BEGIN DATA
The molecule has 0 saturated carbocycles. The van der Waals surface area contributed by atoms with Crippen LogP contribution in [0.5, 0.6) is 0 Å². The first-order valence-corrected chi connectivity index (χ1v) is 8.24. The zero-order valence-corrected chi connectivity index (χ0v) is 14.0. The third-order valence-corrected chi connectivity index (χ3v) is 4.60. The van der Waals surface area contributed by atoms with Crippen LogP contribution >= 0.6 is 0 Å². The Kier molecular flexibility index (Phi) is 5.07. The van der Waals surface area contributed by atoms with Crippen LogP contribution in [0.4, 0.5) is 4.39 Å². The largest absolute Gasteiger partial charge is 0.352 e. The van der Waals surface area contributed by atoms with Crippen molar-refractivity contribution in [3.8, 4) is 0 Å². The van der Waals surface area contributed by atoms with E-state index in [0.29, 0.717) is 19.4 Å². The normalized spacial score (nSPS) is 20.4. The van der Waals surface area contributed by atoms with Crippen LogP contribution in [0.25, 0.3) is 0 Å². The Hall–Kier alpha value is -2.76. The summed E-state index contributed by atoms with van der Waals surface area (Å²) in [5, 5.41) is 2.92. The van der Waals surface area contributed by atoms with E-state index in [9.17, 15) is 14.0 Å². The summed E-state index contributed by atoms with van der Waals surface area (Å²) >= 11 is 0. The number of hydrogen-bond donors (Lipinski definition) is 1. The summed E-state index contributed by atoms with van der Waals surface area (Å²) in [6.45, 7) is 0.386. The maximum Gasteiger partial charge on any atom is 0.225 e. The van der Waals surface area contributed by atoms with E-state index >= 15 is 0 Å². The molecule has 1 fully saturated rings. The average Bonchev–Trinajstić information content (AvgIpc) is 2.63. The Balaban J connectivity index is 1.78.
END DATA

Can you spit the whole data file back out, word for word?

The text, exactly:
The molecule has 0 saturated carbocycles. The van der Waals surface area contributed by atoms with Crippen LogP contribution in [0.5, 0.6) is 0 Å². The first-order valence-corrected chi connectivity index (χ1v) is 8.24. The zero-order valence-corrected chi connectivity index (χ0v) is 14.0. The third-order valence-corrected chi connectivity index (χ3v) is 4.60. The van der Waals surface area contributed by atoms with Crippen LogP contribution >= 0.6 is 0 Å². The Kier molecular flexibility index (Phi) is 5.07. The van der Waals surface area contributed by atoms with Crippen LogP contribution in [0.4, 0.5) is 4.39 Å². The largest absolute Gasteiger partial charge is 0.352 e. The van der Waals surface area contributed by atoms with Crippen molar-refractivity contribution in [3.8, 4) is 0 Å². The van der Waals surface area contributed by atoms with E-state index in [0.29, 0.717) is 19.4 Å². The normalized spacial score (nSPS) is 20.4. The van der Waals surface area contributed by atoms with Crippen LogP contribution in [0.25, 0.3) is 0 Å². The Hall–Kier alpha value is -2.76. The summed E-state index contributed by atoms with van der Waals surface area (Å²) in [5, 5.41) is 2.92. The van der Waals surface area contributed by atoms with E-state index in [9.17, 15) is 14.0 Å². The summed E-state index contributed by atoms with van der Waals surface area (Å²) >= 11 is 0. The number of hydrogen-bond donors (Lipinski definition) is 1. The summed E-state index contributed by atoms with van der Waals surface area (Å²) in [6.45, 7) is 0.386. The maximum Gasteiger partial charge on any atom is 0.225 e. The van der Waals surface area contributed by atoms with E-state index >= 15 is 0 Å². The molecule has 1 fully saturated rings. The average Bonchev–Trinajstić information content (AvgIpc) is 2.63. The Balaban J connectivity index is 1.78.